4. Had William Pryor made such provocative statements as a candidate for the Indiana bar he could have been blackballed as I have documented elsewhere on this ezine. That would have solved this huuuge problem for the Left and abortion industry the good old boy (and even girl) Indiana way. Note that Diane Sykes could have made a huuge difference, but she chose to look away like most all jurists who should certainly recognize a blatantly unconstitutional system when filed on their docket. See footnotes 1 & 2 here: http://caselaw.findlaw.com/us-7th-circuit/1592921.html Sykes and Kanne could have applied a well established exception to Rooker Feldman, but instead seemingly decided that was not available to conservative whistleblowers, it would seem. Just a loss and two nice footnotes to numb the pain. A few short years later Sykes ruled the very opposite on the RF question, just as she had ruled the very opposite on RF a few short years before. Indy and the abortion industry wanted me on the ground ... they got it. Thank God Alabama is not so corrupted! MAGA!!!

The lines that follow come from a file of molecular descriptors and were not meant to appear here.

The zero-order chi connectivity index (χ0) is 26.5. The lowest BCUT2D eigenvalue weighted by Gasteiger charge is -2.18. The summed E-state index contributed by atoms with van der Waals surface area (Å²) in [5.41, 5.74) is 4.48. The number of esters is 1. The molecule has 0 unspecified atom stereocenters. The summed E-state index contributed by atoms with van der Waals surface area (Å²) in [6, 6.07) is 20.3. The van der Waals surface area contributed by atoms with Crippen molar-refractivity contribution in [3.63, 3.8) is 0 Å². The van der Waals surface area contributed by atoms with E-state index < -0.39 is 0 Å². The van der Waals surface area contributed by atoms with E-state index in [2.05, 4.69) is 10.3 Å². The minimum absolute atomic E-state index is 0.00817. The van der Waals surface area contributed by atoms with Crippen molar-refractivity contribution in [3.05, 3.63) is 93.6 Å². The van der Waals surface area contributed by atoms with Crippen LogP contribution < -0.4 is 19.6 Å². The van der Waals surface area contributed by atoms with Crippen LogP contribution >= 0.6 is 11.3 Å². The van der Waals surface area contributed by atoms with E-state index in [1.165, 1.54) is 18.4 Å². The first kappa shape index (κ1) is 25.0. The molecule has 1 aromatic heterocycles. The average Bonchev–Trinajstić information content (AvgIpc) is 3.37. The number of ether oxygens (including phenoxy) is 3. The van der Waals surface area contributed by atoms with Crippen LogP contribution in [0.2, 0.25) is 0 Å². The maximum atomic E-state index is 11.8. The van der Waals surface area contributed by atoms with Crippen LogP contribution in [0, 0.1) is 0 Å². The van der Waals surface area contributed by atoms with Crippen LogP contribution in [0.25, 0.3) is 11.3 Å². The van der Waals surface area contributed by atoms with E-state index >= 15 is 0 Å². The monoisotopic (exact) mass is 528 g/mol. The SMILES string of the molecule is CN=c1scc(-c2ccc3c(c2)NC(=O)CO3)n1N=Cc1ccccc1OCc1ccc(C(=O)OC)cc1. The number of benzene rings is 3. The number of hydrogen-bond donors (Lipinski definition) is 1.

5. OK, take notice. Those wondering just how corrupt the Indiana system is can see the picture in this post. Attorney Donald James did not criticize any judges, he merely, it would seem, caused some clients to file against him and then ignored his own defense. James thus disrespected the system via ignoring all and was also ordered to reimburse the commission $525.88 for the costs of prosecuting the first case against him. Yes, nearly $526 for all the costs, the state having proved it all. Ouch, right? Now consider whistleblower and constitutionalist and citizen journalist Paul Ogden who criticized a judge, defended himself in such a professional fashion as to have half the case against him thrown out by the ISC and was then handed a career ending $10,000 bill as "half the costs" of the state crucifying him. http://www.theindianalawyer.com/ogden-quitting-law-citing-high-disciplinary-fine/PARAMS/article/35323 THE TAKEAWAY MESSAGE for any who have ears to hear ... resist Star Chamber and pay with your career ... welcome to the Indiana system of (cough) justice.